My local Banjos is really weird - I know Granny Pakinga needs the business, and I should buy local, but sometimes I get a bit Sophie Monk at KFC and can't help myself - I can't get a handle on it, or it's consistency. Sometimes the sausage rolls are great, sometimes they are terrible. Sometimes there's no sandwiches, sometimes there's so many sandwiches you think Jesus is turning water into thick crust ham and cheese. Sometimes, the girls are lovely and sometimes they are terrible. What I love in life is a consistent shop - I know if I go and get a Boost Juice, I certainly won't get a boosted ego from the actress/model/slash I'm doing my time until Tyra Banks discovers me girl serving me. Against that, I can guarantee that if I go into my local pub in Kingston, they'll ask me if I want herb bread, even if I've ordered a chocolate mousse and a coke. My only other problem with my local Banjos is they always ask how how my day is - the surly ones and the cheerful ones, always the same question. It's one of those questions I spend too long thinking about, when the correct answer is good thankyou, how are you? I'd love to give them an honest opinion after careful consideration. Actually, the real problem is queue jumpers. To get served early in Banjos where I work, you need Tetris like dexterity - it's like Frogger, you've got leap over the moving people just to get a powdered mudcake. There's this one old lady who's an absolute maestro at it. There could be a queue of a hundred and she'd work her way to the front. I watched her today, her trick is usually to jogamble to the counter, in an opposite corner to the queue, huddled over like a munchkin, some kind of woolen hand knitted blanket over her shoulders, and then feign an interest in the little charity tin up the front or to pretend she wants to get a sample slice of Boston Bun from the counter, and obviously everyone gives her some air as she ponders the merits of spending her last 3 bucks on a Daffodil Day pen (what a good egg) and then, with the reflexes of a Batkovic, she's suddenly alive, blanket thrown aside, singing like Shirley Bassey that she wants a pie. It's genius, it really is. The bewildered or the patient just never expect that kind of move. As an aside, my Dad is one of those bewildered, and to this day he still doesn't understand why, on a 37 degree day in Burnie when I had to sit in the car in a suit going to a job interview (it was so hot we got Melbourne TV, always a treat), when I asked for a "tasty treat" from the local shop, and expected a Calippo or a Solero, and he came back proudly with a pound of mince, I wasn't over the moon...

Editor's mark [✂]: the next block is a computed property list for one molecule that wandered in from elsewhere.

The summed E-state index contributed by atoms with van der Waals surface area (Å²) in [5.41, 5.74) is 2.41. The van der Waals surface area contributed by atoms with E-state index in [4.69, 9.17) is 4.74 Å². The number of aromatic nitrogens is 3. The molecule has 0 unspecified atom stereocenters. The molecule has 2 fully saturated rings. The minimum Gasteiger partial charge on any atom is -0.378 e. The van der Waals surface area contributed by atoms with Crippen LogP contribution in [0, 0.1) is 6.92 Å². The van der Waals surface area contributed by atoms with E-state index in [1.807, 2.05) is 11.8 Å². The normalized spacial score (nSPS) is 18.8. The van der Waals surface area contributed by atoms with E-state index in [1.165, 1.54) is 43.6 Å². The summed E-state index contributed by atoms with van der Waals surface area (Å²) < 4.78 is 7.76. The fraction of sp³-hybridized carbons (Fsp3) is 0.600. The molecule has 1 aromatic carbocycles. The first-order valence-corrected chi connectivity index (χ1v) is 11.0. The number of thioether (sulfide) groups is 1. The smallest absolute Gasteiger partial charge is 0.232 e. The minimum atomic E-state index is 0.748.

Anyway, so I was in there today, felt like a sandwich, and she was obviously in prime fool the bewildered position, and there was no way out of the queue, the long snaking queue, and I was thinking about how jaunty I would make my "good thanks, how are you", but my mind was already wandering off, to the last time I had been in a Banjos queue this long - it was the day Tassie hosted the Sheffield Shield final against NSW at Bellerive, the sun was shining, my IPOD was shining, the Shining was mildly disappointing the first time I saw it, and I was in town (mainlanders, from now on, this entirely refers to Hobart) having breakfast with a friend of mine before the eternal Bellerive struggle of beer vs light beer began. I obviously proved my masculine credentials by ordering a hearty manly breakfast of waffles with a hint of raspberry jam. My friend ordered the more North West Coast option of 245 things deep fried in chip batter (or is that the Scottish option?) including eggs and bacon and several types of toast (I forgot to ask if they deep fried Apricot Ripple cornettos). So we sat and waited, and enjoyed the magic as his breakfast was brought our ingredient by ingredient. Even the tomato got an individual entrance (he didn't appreciate my is Joan Rivers hosting a red carpet entry special, mostly because he didn't know who Joan Rivers was). As the beginning of the match approached, there was still no toast. The bacon was stringy and cold, the eggs were tepid, the waffles were bloody delicious now you ask, and my conversation was fluid with a hint of cheek and a garnish of repetition. After 45 minutes, there was still no toast, and of course, we were getting anxious to see some cricket, so, politely, he asked the Banjos girl to find out what was going on, and as she wandered off twirling gum around her finger, she got the manager, a small and frail fan of the band Jet (can't you just tell?) and he said, in full seriousness and from the bottom of his little heart, "I'm so sorry, this normally doesn't happen...the toast chef has called in sick"...and preceded to make it up to him by helping him to another serve of delicious cold stringy bacon. Obviously, no toast ever came, what with the toast chef crisis...lucky the bacon chef was on hand...

And they don't do sliced hedgehog either...that chef quit in 1995...fight the power...

7 comments:

Mrs Slocombe said...

How do you do it, Stanley?

Kris said...

The 1992 Burnie Maccas opening was the same week of my Parklands High school leavers ball. Early tip learned: pissed Grade tens + Maccas thickshake sculling comp = grotesque vomiting.

Fair dinkum, the two blokes doing it, it's the only thing that I can remember of them in four years of high school.

Jack Dorf said...

Pure brilliance Miles.

Kath Lockett said...

PHark you're a good writer, Miles. Like James Joyce's stream of consciousness stuff, but writing I actually want to READ instead of stuff on my bookshelf and hope it impresses the heater guy when he finally turns up.

Nice Sophie Monk add in there - keeping it current and your little old Frogger Lady must have a sister living near me who does the same frackin' thing at my butcher and pasta place. Thankfully I managed to kick along the floor-dwelling old cigarette butt bin-now-odd-wrapper bin and she got a homy ped stuck in it. Not the nicest thing I've done perhaps, but at least I got me scotch fillets and steak sausages before she got her foot out....

Fer said...

I think the ultimate 'treat' to ask for in Burnie is a Golden Gaytime, the spotty kid behind the counter wouldn't know what to do. Makes me think of the time a few of us went through the drive-through at Burnie Maccas and my friend asked for a 'fir burger'.

Miles McClagan said...

Just cough syrup and not knowing when to stop I think...

Do you remember how excited everyone was that Maccas was opening? Every time I went past people would ask me about them, as there were ones in Scotland, and I had to unlock the mysteries...

Thanks Jack, and thanks for the plug - much appreciated

Miles McClagan said...

I'm beginning to think I need to be more ruthless with old people in shops, I'm nearly 30, so I think in the case of bakeries, butchers or pasta shops (or indeed the Q for Frogger) I can actually ark up and get them back in the Q...almost...

I wrote in one of my early posts, there was a guy in the shop in Penguin who used to giggle every time someone asked for a Golden Gaytime...you couldn't even point to it...you had to say it out loud...